From the author of Warning: Do Not Open this Book, Please, Open this Book, and Chicken in Space comes a brand new adventure! I Will Not Eat You by Adam Lehrhaupt, illustrated by Scott Magoon, is a delight and perfect for this late-onset autumn. It has everything you could possibly want as the days get shorter: mystery, suspense, chase scenes and happy endings (maybe?).
The dark color palette hints at the story’s capacity for equally colored humor and continually builds suspense concerning who our not-so-hungry protagonist might be. It is only when the stakes are highest that the true identity of the creature in the cave is revealed. For more fun hints as to the identity of this stranger, check out the book trailer below, or better yet, the book!
Summer is here and for me that means time for reading and relaxation. At the Help Desk our patrons often ask, “What have you read recently that you really liked?” I love these questions because it helps me think about books and why I liked them. I thought I’d share my recent list in case you are looking for a good book for your relaxing summer reading.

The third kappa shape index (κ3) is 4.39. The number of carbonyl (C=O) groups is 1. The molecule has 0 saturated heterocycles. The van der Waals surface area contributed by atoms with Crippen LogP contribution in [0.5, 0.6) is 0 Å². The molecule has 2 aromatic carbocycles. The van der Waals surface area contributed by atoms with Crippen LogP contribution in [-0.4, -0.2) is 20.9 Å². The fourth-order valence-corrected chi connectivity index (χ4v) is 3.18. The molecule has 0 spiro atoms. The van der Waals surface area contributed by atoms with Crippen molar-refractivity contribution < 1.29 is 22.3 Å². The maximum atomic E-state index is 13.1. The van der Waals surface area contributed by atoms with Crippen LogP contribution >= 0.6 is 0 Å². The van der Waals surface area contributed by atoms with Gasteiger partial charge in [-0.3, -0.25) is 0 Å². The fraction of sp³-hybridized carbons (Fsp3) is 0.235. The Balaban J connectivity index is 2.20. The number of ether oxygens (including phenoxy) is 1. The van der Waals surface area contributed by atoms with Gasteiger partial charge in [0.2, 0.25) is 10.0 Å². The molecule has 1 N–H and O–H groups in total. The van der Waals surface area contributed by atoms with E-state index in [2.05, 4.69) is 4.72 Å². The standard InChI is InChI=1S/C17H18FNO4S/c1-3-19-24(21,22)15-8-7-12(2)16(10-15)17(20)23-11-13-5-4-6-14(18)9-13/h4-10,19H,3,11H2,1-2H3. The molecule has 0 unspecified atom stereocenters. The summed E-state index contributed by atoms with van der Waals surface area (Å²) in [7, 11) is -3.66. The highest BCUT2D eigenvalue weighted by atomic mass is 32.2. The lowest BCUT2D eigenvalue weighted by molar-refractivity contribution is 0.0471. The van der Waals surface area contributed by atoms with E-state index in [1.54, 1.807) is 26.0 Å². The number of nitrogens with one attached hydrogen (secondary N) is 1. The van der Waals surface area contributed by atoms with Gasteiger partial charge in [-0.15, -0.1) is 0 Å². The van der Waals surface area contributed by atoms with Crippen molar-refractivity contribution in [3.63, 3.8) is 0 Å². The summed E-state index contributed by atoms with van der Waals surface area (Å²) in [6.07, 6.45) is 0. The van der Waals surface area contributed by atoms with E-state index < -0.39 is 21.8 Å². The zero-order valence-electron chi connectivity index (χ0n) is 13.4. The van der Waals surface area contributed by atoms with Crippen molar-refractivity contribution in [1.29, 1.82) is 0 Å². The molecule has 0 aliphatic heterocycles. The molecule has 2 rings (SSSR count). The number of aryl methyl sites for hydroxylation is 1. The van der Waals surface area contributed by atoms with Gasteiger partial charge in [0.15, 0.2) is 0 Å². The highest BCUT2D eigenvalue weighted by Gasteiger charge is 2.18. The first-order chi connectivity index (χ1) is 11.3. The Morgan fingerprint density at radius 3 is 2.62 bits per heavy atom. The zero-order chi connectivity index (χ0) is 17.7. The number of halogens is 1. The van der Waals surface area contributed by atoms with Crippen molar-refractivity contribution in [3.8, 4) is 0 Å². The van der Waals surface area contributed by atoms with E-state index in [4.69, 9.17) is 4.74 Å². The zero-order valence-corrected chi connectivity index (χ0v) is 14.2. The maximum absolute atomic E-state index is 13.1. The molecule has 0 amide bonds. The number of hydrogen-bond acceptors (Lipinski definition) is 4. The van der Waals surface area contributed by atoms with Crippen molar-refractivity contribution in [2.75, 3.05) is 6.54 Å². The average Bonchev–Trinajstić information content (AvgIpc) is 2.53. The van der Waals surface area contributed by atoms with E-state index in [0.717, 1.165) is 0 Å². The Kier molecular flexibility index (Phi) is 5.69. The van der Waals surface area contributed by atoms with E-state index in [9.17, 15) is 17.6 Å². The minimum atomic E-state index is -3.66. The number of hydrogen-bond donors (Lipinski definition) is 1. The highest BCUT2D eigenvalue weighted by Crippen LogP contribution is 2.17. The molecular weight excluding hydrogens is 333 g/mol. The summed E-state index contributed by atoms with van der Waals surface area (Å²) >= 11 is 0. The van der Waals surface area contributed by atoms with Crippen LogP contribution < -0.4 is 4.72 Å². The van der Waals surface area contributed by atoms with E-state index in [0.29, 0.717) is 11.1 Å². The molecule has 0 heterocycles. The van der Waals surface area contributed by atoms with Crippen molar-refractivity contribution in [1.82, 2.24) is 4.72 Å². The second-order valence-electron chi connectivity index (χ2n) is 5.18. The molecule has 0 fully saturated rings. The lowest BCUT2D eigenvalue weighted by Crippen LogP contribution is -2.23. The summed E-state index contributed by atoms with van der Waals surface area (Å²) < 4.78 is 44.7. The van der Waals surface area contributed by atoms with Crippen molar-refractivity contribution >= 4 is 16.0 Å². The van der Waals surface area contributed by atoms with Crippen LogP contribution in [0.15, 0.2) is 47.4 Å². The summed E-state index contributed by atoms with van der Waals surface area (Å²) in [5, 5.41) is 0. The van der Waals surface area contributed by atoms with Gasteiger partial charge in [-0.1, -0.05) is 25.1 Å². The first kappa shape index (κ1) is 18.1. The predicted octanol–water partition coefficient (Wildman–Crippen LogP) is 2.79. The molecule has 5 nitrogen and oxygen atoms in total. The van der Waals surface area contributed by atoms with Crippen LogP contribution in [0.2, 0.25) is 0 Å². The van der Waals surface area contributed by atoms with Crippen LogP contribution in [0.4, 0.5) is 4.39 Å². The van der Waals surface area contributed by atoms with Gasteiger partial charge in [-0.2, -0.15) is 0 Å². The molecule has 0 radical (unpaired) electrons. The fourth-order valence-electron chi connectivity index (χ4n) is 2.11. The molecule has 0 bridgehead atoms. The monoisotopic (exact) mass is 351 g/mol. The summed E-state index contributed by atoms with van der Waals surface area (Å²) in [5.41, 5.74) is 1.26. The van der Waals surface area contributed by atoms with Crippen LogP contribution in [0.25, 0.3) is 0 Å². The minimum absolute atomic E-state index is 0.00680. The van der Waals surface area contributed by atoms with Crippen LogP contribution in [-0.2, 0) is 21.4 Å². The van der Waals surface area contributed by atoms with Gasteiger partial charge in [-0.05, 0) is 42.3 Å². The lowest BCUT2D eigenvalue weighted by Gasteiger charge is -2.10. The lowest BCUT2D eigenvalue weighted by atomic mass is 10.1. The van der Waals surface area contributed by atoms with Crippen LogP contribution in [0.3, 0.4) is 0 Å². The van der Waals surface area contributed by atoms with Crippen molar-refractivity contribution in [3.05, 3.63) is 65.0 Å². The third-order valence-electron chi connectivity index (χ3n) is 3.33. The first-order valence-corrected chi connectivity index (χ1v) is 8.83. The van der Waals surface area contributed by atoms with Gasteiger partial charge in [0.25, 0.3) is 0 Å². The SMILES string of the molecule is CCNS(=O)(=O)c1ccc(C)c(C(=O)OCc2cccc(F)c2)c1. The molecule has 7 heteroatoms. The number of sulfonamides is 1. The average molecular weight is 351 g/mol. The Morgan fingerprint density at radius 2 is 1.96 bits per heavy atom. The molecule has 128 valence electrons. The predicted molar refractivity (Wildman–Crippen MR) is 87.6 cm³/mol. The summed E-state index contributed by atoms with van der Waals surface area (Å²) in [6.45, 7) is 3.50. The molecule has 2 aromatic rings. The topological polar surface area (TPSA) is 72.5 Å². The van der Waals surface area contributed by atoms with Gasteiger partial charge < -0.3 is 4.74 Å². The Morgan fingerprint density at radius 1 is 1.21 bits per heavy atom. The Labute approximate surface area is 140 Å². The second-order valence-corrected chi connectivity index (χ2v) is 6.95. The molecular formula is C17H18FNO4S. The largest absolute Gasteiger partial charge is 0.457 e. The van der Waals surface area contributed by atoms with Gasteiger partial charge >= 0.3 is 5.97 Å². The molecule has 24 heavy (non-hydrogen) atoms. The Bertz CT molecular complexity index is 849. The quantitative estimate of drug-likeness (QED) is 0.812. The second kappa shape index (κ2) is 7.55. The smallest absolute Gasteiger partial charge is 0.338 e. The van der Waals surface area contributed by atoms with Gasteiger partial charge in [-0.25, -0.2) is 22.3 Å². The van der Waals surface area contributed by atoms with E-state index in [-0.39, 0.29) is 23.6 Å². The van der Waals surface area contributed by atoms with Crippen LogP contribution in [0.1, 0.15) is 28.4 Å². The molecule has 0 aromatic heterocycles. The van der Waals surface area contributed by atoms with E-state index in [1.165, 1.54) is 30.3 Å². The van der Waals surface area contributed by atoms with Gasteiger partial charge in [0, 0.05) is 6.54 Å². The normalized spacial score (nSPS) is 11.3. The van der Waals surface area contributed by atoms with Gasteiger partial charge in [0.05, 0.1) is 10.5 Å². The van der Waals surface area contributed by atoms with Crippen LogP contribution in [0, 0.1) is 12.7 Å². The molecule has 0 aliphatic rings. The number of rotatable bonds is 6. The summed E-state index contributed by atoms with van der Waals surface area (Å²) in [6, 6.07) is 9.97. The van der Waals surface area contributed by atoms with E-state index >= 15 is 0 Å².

I also discovered there’s a new name for one of my favorite genres: Biographical Fiction. I’ve always thought of these books as “Historical Fiction” but recently I’ve been seeing the term “Biographic Fiction” more and it makes sense. These are books with stories based on real people, but often the dialogue and other details are created by the author to move the story. Melanie Benjamin includes an interesting commentary about how she approaches writing Biographical Fiction in the Author’s Note at the end of The Swans of Fifth Avenue.